PALM BEACH GARDENS, Fla. – Don’t worry, Jack Nicklaus assures, someday soon the leaders will falter coming through the Bear Trap in a Sunday bid to win the Honda Classic.
As tough as the trio of holes Nicklaus built on PGA National’s Champion course are, we’ve yet to see a leader at Honda fall apart trying to protect his final-round lead through all the trouble at the 15th, 16th and 17th holes.
“It hasn’t been a tremendous problem at this tournament, but it will be one of these days,” Nicklaus said this week.
Fifty-nine balls found the water through the Bear Trap in the Honda Classic's first round. With easterly winds blowing the same Friday as they did Thursday (gusting to 32 mph), the second round should provide more watery graves.
“It’s about guts,” Nicklaus said, tapping his mid-section. “It’s about what you’ve got here, in your chest.”
Raymond Floyd’s calamity at the Bear Trap in the1994 Senior PGA Championship looms as what’s possible for the frontrunners coming down the stretch on a Sunday.
Floyd took a one-shot lead on Lee Trevino to the 15th tee in the final round. One of the surest front-runners in tour history, Floyd walked away from the 15th green a wreck. He dunked two shots in the water and made quadruple-bogey 7. He dunked another ball in the water at the 17th and finished three behind Trevino.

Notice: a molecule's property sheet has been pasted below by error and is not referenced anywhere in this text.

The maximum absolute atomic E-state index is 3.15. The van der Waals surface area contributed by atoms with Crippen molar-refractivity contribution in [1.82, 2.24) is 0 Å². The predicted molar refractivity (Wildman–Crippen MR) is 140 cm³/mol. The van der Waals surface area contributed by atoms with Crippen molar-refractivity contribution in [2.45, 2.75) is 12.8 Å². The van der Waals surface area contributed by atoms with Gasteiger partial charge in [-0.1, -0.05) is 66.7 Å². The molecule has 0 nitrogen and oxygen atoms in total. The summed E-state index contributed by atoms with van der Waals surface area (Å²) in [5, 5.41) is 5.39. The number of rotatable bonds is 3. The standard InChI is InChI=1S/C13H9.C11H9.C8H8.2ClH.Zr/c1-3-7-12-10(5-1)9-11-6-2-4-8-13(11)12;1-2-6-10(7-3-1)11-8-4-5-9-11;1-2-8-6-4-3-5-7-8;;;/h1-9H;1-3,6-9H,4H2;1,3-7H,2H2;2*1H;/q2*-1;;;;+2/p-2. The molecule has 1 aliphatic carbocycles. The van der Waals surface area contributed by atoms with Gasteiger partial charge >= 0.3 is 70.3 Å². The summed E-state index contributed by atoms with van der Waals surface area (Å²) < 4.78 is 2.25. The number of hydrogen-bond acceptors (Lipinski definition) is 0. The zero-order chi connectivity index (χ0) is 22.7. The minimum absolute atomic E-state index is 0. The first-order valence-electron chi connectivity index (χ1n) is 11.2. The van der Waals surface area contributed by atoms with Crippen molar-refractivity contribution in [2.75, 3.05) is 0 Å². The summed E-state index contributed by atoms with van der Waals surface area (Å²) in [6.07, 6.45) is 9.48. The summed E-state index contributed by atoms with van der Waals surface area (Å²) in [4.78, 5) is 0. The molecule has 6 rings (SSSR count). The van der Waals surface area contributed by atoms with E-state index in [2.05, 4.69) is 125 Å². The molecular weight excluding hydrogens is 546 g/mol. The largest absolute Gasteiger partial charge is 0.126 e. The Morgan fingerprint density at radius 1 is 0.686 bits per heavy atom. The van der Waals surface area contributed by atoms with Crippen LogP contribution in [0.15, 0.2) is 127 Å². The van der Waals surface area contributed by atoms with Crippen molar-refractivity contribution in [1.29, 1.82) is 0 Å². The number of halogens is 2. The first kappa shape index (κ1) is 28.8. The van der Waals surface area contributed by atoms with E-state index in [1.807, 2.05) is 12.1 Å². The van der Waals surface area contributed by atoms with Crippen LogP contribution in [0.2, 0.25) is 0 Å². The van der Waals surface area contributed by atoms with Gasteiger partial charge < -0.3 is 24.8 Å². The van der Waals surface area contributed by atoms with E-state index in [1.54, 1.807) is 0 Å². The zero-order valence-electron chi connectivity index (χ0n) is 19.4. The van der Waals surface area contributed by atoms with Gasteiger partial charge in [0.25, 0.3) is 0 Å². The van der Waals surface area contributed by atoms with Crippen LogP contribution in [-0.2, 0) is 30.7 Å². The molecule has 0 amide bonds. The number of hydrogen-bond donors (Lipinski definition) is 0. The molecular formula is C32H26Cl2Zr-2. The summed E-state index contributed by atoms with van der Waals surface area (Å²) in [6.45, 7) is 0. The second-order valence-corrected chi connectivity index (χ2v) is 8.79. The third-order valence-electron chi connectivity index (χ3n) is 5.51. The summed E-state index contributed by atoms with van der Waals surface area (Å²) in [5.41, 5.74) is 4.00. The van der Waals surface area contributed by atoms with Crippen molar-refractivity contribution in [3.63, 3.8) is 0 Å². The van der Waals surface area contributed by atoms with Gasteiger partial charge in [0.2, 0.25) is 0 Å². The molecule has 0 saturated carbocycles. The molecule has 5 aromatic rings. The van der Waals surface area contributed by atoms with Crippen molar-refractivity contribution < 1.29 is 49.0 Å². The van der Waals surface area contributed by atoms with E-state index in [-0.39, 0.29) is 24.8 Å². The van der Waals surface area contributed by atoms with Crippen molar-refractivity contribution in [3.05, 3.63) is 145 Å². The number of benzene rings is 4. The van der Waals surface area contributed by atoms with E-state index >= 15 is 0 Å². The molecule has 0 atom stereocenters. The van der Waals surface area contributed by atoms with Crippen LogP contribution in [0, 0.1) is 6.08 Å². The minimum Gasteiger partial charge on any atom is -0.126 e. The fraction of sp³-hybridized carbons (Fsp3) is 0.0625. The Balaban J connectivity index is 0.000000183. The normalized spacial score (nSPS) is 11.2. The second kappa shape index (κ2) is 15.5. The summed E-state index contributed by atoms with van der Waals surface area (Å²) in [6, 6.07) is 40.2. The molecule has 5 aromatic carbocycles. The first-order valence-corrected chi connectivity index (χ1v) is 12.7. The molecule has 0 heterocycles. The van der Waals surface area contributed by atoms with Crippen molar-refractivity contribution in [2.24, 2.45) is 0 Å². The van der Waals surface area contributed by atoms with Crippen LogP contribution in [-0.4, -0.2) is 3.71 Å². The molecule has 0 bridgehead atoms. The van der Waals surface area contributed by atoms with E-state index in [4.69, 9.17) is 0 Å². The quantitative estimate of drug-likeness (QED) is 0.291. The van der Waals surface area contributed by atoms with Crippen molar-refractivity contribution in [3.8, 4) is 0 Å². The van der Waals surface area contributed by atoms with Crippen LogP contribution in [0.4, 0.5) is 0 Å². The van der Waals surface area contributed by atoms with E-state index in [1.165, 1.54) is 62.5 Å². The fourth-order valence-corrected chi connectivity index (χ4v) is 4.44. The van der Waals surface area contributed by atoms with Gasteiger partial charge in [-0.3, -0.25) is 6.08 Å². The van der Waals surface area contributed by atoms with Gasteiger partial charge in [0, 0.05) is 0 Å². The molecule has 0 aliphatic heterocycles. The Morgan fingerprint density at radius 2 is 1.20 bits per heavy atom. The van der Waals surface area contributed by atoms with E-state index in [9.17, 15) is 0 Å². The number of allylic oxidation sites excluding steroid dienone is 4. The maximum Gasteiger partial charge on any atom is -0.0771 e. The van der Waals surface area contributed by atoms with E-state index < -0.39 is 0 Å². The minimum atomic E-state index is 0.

Nicklaus built the Bear Trap as part of a redesign of the Champion Course in 1990. Before the Honda Classic moved here in 2007, he tweaked the design again. But here's all you need to know about how much Nicklaus believes in his original design of the Bear Trap: Despite his well-documented frustration over the distance boom brought on by ball and club technology, Nicklaus hardly touched his treacherous trio of holes while readying the course for the PGA Tour’s big hitters.
“It will stand the test,” Nicklaus said back in 2007. “I don't care if they make golf balls go a thousand yards, the Bear Trap will stand the test no matter what the equipment is.”
Water, wind and bunkers guard the trio of holes.